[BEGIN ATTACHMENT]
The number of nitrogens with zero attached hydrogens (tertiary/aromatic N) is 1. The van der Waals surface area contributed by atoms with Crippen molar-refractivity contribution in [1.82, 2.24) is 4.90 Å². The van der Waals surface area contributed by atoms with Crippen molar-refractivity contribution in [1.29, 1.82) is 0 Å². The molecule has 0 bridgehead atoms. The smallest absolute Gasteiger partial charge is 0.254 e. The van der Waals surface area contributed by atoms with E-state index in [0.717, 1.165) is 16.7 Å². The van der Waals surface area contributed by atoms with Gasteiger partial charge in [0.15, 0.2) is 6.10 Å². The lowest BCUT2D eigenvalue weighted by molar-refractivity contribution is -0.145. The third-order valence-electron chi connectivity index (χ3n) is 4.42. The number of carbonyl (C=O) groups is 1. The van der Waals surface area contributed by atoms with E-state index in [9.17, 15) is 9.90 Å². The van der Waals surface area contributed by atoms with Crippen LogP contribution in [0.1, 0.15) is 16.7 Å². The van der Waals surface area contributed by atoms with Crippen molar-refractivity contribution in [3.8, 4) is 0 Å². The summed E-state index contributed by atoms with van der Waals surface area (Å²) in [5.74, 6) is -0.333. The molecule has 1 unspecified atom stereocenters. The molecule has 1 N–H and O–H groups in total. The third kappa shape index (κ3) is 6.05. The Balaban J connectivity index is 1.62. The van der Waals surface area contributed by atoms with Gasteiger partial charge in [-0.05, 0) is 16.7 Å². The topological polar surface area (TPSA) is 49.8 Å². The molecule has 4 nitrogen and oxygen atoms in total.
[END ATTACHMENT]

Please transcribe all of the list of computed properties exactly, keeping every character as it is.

The number of nitrogens with zero attached hydrogens (tertiary/aromatic N) is 1. The van der Waals surface area contributed by atoms with Crippen molar-refractivity contribution in [1.82, 2.24) is 4.90 Å². The van der Waals surface area contributed by atoms with Crippen molar-refractivity contribution in [1.29, 1.82) is 0 Å². The molecule has 0 bridgehead atoms. The smallest absolute Gasteiger partial charge is 0.254 e. The van der Waals surface area contributed by atoms with E-state index in [0.717, 1.165) is 16.7 Å². The van der Waals surface area contributed by atoms with Gasteiger partial charge in [0.15, 0.2) is 6.10 Å². The lowest BCUT2D eigenvalue weighted by molar-refractivity contribution is -0.145. The third-order valence-electron chi connectivity index (χ3n) is 4.42. The number of carbonyl (C=O) groups is 1. The van der Waals surface area contributed by atoms with E-state index in [9.17, 15) is 9.90 Å². The van der Waals surface area contributed by atoms with Crippen LogP contribution in [0.1, 0.15) is 16.7 Å². The van der Waals surface area contributed by atoms with Crippen molar-refractivity contribution in [3.8, 4) is 0 Å². The summed E-state index contributed by atoms with van der Waals surface area (Å²) in [5.74, 6) is -0.333. The molecule has 1 unspecified atom stereocenters. The molecule has 1 N–H and O–H groups in total. The third kappa shape index (κ3) is 6.05. The Balaban J connectivity index is 1.62. The van der Waals surface area contributed by atoms with Gasteiger partial charge in [-0.05, 0) is 16.7 Å². The topological polar surface area (TPSA) is 49.8 Å². The molecule has 4 nitrogen and oxygen atoms in total.